SXSW: royalties in the digital age

Music fans are streaming and downloading more music than ever across borders and different platforms, but how are collecting societies adapting to the changing marketplace?

Anita Awbi
  • By Anita Awbi
  • 16 Mar 2012
  • min read
Music fans are streaming, downloading and sharing more music than ever across borders and different platforms, but how are collecting societies adapting to the changing marketplace?

Today’s panel at SXSW, entitled Do We Need Music Collecting Societies in the Digital Age?, brought together some leading thinkers to discuss this issue.

The session was moderated by BBC’s Head of Rights Peter Bradbury, who was joined by Jez Bell, Director of Licensing at Omnifone, Spotify’s Head of Licensing James Duffett-Smith, ASCAP’s Matt DeFilippis and Andy Harrower, Head of Broadcast Licensing at PRS for Music.

Bell spoke about the challenges of launching the Rara music service simultaneously in 20 territories and the need to have the same conversations with many different societies to secure the rights for all repertoire. While it is now possible to secure pan-territorial rights for the repertoire controlled by the larger publishers, Bell said that 'local repertoire is very important', and this means having licensing discussions with many different entities.

Duffett–Smith spoke of the challenges that Spotify faces when dealing with the day-to-day administration: 'Societies don’t talk to each other or agree what they each have rights to. Two societies sometimes insist on payment for the same thing they claim to own.'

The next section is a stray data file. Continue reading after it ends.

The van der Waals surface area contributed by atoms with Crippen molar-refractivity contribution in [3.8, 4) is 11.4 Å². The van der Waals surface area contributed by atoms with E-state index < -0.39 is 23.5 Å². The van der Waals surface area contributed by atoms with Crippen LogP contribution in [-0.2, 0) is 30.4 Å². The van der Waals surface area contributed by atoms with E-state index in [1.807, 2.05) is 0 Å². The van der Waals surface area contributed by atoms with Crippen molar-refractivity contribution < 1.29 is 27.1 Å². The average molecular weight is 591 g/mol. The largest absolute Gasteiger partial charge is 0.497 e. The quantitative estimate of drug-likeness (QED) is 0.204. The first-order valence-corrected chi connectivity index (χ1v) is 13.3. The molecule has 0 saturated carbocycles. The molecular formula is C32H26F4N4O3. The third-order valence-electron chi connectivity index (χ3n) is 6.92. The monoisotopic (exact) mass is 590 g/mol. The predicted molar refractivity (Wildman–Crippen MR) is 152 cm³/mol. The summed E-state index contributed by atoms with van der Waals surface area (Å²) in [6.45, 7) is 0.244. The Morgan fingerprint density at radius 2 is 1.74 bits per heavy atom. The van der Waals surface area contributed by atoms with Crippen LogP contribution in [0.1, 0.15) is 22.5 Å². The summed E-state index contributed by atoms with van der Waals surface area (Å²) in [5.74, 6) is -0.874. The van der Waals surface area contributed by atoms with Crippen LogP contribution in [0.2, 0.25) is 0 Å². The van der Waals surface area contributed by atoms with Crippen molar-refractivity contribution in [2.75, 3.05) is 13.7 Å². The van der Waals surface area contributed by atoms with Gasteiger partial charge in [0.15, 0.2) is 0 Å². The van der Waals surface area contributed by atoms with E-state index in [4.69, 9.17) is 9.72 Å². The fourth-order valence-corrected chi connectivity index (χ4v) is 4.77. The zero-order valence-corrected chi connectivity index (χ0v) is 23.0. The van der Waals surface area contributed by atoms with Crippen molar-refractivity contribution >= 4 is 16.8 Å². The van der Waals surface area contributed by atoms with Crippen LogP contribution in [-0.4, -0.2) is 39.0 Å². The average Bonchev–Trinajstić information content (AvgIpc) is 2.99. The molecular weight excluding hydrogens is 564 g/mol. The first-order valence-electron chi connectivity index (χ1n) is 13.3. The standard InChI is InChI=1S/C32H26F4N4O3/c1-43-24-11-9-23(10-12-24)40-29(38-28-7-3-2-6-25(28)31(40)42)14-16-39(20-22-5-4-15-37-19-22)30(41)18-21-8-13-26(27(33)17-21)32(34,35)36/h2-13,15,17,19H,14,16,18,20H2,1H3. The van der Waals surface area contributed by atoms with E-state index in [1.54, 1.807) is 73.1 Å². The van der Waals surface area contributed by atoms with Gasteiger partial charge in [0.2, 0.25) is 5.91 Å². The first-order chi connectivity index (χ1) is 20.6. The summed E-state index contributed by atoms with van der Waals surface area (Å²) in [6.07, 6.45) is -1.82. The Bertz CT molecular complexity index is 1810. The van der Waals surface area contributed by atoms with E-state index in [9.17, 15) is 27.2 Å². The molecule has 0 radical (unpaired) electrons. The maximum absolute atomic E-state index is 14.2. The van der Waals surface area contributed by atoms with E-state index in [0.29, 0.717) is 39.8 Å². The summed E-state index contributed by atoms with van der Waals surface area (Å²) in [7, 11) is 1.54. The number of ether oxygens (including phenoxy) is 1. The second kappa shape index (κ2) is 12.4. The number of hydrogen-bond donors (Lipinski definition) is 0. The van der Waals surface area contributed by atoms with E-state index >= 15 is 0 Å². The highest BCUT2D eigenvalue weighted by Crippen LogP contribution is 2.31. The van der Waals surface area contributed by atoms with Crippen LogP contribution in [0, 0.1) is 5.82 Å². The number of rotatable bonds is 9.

Meanwhile, Harrower said that societies were working hard to deal with these issues and pointed to the development of the Global Repertoire Database (GRD)  – a cross-industry initiative with the aim of reducing the duplication that exists in the collecting society network and establishing a single, authoritative database which will enable music users to quickly determine who owns a musical work in a given territory.

Bell, a member of the GRD working group, said that he had been impressed with the speed at which the project was moving, especially when compared to other cross-industry standardisation initiatives which can easily be 10 years in the making.

DeFilippis then reminded the audience that, despite some of the difficulties that digital music services encounter when dealing with collecting societies, new media still accounts for less than 10 percent of ASCAP’s collections. Harrower said that the same was the case for PRS for Music, but stressed that it was 'a key part of what we do and an important part of the future.'

He then referred to the blanket licence which was recently agreed between PRS for Music and the BBC – a single licence which covers 10 television channels, over 40 radio stations and online services such as the iPlayer. Bradbury agreed that this was an example of collective licensing working at its best. Bradbury concluded the lively panel discussion by asking the audience if they believed collecting societies were still necessary in the digital age. The result, on a show of hands, was an unanimous 'Yes'.

Harrower said that collecting societies were needed now more than ever, as content, including music, is now rapidly disseminated in many different ways all over the world. And, through their blanket licences, collecting societies ensure that businesses can easily and quickly get all the rights they need.

Speaking to M before travelling to Texas earlier this week, Harrower said: ‘Given the millions of uses of thousands and thousands of musical works every day, licensing and clearing on a case-by-case basis just wouldn’t work.'

Today, after a lively panel discussion about the complexities of music licensing, Harrower said a straw poll of the SXSW audience showed unanimous support for the need for collecting societies in the digital age.